I honestly like the look of this process more than cyanotypes... But, it feels a little heavier. It requires a real fix, and thus an archival wash... It's more like making a silver print.

Future work

Even though I think my cyanotypes weren't especially successful, I feel like it is a process I really enjoyed and would like to explore more. The strong blues don't work everywhere (although you can modify the tone a bit with other bleaching/toning processes.)

Look for more here or on my photo site on that subject :).

Pushing bytes is expensive

In this post I'll be comparing cloud hosting costs, which I'm sure will be hopelessly out of date in just a few months.

I'm writing this post to try to solicit feedback on cheaper file transfer options. If you have any advice or feedback, I'd love to hear about it!

Maybe it should have been obvious, but I've been somewhat surprised at the high cost of transfer vs. storage when you start talking 10s of terabytes.

For example, storing 10TB of data in S3: $302.60, transferring 10TB of data out of S3: $921.51.

I've also been (pleasantly) surprised at how aggressive the AWS/CloudFront (CDN) pricing is -- at $0.085/GB (US only), it appears to be the cheapest way to get data out of AWS. It's cheaper than both S3 directly ($0.09) and even cheaper than serving directly from an EC2 instance (also $0.09). This is kind of amazing considering all the benefits of the CF service vs. doing it yourself, or even S3.

I've been working out the details for a SaaS app that doesn't use a lot of storage, but has the potential to have a lot of subscribers. So, it will use say 200MB of storage, but need to serve that data potentially 50,000 times each month. The S3 costs are neglible, a few cents, but even the cheapeast CF tier (US only), we are talking $870.40/month.

I love the CloudFront feature set and service and will continue to use it where it makes sense.

For this app, I will have a hard time being competitive with other apps in this space with those costs, so I've been looking for cheaper solutions. Below is a list of what I've compiled. I'm not considering any "free tiers" for the comparison. These are great for development/etc., but I think not relevant in an ongoing cost comparison.

ProviderTransfer Cost/GB
AWS/CloudFront (US)$0.085
AWS/S3 (us-east)$0.09
Google Cloud Storage$0.12

Other Options


CloudFlare is a pretty full featured CDN that actually even offers a "free" tier.

I signed up for a "pro" account to test it out. The problem is that even for the pro and business levels, there's absolutely no record provided of file access. That requires an Enterprise/Custom plan, where the pricing is determined by the sales team. I haven't yet made a call to a sales rep to determine what final pricing would be for my use case.

The other tricky thing here is that I still need to separately maintain and pay for an origin, the costs of which are entirely determined by how effectively CloudFlare can cache my content. What I mean is, if I put CloudFlare in front of CloudFront, and I'm only getting 50% hit rate from CloudFlare, I'm still paying for $435/month from CloudFront on top of what I'm paying from CloudFlare (that's a lot of CFs).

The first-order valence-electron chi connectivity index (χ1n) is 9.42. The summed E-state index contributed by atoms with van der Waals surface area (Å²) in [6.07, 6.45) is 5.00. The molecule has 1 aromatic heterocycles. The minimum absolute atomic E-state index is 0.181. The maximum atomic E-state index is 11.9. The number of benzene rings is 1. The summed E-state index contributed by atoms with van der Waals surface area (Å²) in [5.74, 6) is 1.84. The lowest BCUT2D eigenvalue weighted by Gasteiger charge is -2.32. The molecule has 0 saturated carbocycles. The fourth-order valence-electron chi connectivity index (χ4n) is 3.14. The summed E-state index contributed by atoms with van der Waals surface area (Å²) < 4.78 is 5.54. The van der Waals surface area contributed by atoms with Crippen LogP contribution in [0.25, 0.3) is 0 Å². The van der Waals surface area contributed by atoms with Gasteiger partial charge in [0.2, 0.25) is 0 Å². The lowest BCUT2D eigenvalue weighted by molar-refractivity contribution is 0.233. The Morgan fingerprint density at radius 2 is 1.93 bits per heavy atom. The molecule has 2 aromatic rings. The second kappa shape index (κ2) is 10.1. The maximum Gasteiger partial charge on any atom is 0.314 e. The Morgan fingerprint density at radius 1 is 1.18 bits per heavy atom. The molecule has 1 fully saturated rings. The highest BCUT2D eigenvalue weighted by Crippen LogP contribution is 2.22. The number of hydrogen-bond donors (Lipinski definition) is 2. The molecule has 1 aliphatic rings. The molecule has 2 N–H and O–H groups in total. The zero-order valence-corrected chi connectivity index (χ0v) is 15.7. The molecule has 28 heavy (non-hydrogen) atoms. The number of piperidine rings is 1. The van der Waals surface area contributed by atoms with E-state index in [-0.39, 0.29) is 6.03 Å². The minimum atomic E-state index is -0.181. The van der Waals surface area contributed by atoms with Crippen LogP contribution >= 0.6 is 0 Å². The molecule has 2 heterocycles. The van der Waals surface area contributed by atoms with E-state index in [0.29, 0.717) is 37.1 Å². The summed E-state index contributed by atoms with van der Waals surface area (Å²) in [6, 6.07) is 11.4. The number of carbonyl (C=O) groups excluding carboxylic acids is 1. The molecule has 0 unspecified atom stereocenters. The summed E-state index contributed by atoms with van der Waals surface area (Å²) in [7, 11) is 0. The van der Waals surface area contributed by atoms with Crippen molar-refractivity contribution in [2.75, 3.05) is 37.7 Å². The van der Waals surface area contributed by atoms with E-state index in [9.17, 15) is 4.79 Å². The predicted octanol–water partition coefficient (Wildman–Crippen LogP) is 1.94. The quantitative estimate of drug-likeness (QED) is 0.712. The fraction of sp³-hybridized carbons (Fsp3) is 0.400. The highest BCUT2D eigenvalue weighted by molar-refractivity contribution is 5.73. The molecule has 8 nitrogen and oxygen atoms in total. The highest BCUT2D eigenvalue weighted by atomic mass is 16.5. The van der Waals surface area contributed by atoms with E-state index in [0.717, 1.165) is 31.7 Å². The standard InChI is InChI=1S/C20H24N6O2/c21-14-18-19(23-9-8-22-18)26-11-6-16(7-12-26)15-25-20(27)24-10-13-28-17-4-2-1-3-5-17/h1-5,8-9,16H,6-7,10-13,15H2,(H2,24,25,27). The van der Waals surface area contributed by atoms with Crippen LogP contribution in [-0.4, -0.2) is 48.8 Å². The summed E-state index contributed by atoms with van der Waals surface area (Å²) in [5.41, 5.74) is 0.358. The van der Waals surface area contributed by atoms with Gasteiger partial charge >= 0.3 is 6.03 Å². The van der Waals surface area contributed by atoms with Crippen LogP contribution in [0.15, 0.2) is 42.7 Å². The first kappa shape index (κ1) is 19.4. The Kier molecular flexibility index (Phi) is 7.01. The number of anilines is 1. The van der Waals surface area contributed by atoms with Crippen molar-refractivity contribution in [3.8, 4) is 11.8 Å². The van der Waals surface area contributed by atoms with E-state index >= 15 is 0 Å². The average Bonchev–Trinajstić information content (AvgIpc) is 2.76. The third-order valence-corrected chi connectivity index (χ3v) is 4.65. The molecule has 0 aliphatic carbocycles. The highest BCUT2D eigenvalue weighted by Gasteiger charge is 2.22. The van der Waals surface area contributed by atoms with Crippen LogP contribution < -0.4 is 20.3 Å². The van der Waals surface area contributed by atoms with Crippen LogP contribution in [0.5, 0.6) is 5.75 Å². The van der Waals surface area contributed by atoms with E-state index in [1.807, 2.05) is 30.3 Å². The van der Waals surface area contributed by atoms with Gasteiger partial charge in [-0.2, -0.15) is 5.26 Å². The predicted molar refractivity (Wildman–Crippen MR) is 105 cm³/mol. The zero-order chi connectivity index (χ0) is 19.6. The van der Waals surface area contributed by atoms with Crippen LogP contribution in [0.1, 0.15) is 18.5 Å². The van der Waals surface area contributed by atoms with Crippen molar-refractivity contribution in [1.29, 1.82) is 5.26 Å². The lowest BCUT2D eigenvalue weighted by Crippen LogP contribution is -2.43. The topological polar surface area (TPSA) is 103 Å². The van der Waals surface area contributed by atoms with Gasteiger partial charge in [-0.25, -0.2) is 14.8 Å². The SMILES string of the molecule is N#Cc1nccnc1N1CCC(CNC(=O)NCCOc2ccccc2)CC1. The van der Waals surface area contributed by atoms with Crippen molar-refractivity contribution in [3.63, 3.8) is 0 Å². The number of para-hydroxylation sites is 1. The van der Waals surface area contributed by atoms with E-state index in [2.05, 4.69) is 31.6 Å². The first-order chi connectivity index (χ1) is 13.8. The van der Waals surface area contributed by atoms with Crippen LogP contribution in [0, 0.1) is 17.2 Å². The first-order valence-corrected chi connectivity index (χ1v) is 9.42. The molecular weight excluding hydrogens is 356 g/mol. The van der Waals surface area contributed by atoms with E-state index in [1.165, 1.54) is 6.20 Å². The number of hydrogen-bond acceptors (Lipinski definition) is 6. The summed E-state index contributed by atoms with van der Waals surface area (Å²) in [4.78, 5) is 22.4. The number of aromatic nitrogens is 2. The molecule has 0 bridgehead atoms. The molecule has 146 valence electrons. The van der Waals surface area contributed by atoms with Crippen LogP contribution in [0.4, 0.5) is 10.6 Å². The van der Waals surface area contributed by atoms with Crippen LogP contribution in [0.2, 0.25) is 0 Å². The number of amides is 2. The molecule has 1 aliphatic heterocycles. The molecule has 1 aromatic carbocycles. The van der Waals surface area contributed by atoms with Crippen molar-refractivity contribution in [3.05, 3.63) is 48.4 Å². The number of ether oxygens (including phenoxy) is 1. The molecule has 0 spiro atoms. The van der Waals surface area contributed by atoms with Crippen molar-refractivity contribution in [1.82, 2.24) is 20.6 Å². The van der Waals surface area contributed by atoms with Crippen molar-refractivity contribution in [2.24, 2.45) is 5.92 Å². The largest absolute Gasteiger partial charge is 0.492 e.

Digital Ocean

From what I can tell, they don't offer a straight cloud storage solution, but their "Most Popular" plan features 3TB of data transfer included for $20/month.

This works out to $0.00666/GB. Of course, I would like some basic redudency, so, say two machines and a load balancer, works out to about $0.01/GB/month? (($20*3)/6000), which is by far the cheapest I've seen.

Of course, there's quite a bit more there to build and manage.

Reserved/Custom CloudFront pricing

The CloudFront pricing page does mention that you can reach out for reserved pricing if you commit to 10TB/month for a year.


  • Must be within the provider's ToS to support file distribution
    • In searching for options, I've seen a few "Unlimited" or "Unmetered" options, but if you look at the fine print, they're not meant for file storage/distribution, and that's not allowed.
  • Reasonable file serving redundancy
    • I'd like to avoid a single machine for file serving. I'll probably use S3 as the "source of truth", but I want to avoid downtime in file serving.
  • Access logs available
    • I need to be able to compile basic download stats on files served (apache style logs or similar).

Please Send Feedback/Suggestions!

Again, I'm looking for feedback and suggestions for a cheap, reliable file hosting provider.


Pike Place Market

I just finished my final project for Black and White Photo II at PCNW.

I chose to focus on Pike Place Market here in Seattle.

I spent quite a bit of time there! It was really great to get to know the space, people, and community so well.

The project was a ton of work, and I still feel like I could have used another month printing and editing. While I feel like I will continue to work on and develop this project, I'm really happy at where it ended up and was proud to present these images to the rest of my class.

These were all shot on an older Rolleicord, Kodak TMax 400 film, and printed on Ilford Warmtone Glossy paper.

Pike Place Market


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©2011-2015 Larry Ogrodnek